When Greenpeace International communications manager Jessica Wilson shared her passion for working on the Save the Arctic campaign with nearly 25 web developers at a recent Games Summit in Berlin, Greenpeace global innovation manager Ingo Boltz noticed a shift in the room.
Suddenly, the web developers who gave up their weekend for the games jam were “fired up” and excited to begin prototyping potential games that could help more people understand the need to prevent drilling for oil in the arctic.
For Ingo, the moment reinforced the power of open events like the games summit, which invited anyone interested in creating games for environmental change to bring their professional skills to the Oct. 12-14 event.
“Sometimes we underestimate the power of our own mission, but there are a lot of people who have great capacity to do stuff that we usually don’t engage with,” Ingo says, adding attendees ranged from indie game developers to game producers from large commercial companies.
“Ideas can come from unexpected people with unexpected backgrounds, and sometimes they are so much better than anything you can think about in your planning meeting in your NGO.”
The first-ever Games Summit was hosted by Greenpeace’s Argentina Innovation Lab in partnership with Gamestorm Berlin, and focused on gathering the best minds of the Berlin offline-online game development scene to create game prototypes for the Save the Arctic campaign.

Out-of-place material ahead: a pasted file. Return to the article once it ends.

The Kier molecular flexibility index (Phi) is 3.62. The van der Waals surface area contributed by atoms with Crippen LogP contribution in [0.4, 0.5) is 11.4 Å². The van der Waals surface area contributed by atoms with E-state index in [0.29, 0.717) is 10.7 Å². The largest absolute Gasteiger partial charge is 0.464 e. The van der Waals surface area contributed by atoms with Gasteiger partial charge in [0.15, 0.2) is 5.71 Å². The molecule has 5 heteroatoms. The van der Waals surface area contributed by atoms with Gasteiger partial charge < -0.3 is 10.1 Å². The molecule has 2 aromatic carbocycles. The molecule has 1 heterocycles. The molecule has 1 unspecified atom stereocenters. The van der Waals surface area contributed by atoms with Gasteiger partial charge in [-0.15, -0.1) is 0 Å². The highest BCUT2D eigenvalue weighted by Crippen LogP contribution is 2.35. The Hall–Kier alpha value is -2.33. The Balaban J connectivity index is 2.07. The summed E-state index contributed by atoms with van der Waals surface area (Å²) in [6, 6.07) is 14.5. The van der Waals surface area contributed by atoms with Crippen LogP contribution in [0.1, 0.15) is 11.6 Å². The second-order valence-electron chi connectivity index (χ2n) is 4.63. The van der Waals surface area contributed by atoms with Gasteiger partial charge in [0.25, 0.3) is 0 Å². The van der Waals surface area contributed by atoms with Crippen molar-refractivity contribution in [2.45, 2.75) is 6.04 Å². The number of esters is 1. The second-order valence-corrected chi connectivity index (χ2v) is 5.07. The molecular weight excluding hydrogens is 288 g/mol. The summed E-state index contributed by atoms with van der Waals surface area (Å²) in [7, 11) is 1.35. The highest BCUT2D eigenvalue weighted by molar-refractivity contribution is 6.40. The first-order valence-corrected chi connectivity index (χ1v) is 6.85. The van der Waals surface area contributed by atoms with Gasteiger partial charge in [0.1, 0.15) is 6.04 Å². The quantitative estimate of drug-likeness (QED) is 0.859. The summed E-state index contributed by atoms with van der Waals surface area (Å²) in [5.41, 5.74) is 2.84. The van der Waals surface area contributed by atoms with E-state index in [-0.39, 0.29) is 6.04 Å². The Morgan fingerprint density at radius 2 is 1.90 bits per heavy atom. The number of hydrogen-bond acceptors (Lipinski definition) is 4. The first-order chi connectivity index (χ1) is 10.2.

Games Academy, the oldest German and European school dedicated to the development of video games, donated event space.
A series of talks on Game for Change kicked off the event including Daniela Schiffer from Changers.com, who shared how a Berlin start-up is playfully rewarding people for using renewable energy.
Players earn community kudos and a virtual currency for charging their phones and other small devices with a flexible solar panel charger developed by Changers. The currency can then be exchanged for real world rewards, creating an interesting ecological-economic system.
Michael Liebe, from the game sector of the Berlin-Brandenburg Medienboard spoke about games’ ability to produce real impact in life, a thorough presentation filled with examples, successes and failures in the industry.
Day one closed with a lively and insightful panel discussion on games as means for change, in which Argentina Innovation Lab games producer Egar Almeida, Jessica, Michael and Daniela exchanged ideas with a highly knowledgeable audience.
The next two days focused on the jam, with six randomly assigned teams working on game concepts for the campaign. According to Egar, the group found conceptualizing under specific challenges to be more effective than traditional “free” brainstorming, a technique he says is slowly being deprecated in creative industries.
New teams were created, this time self-picked, to work on several concepts. Some were discarded, some were finished including functional prototypes. Rounds of feedback, a lot of observation, and iterations ended day two.
The final day was prototyping. All concepts were turned into paper or virtual prototypes, and extensively playtested — the last step before full development.
The event closed with an awards ceremony, in which the three best projects showing potential for outreach, mobilization, fundraising, virality, and engagement were recognized by a jury.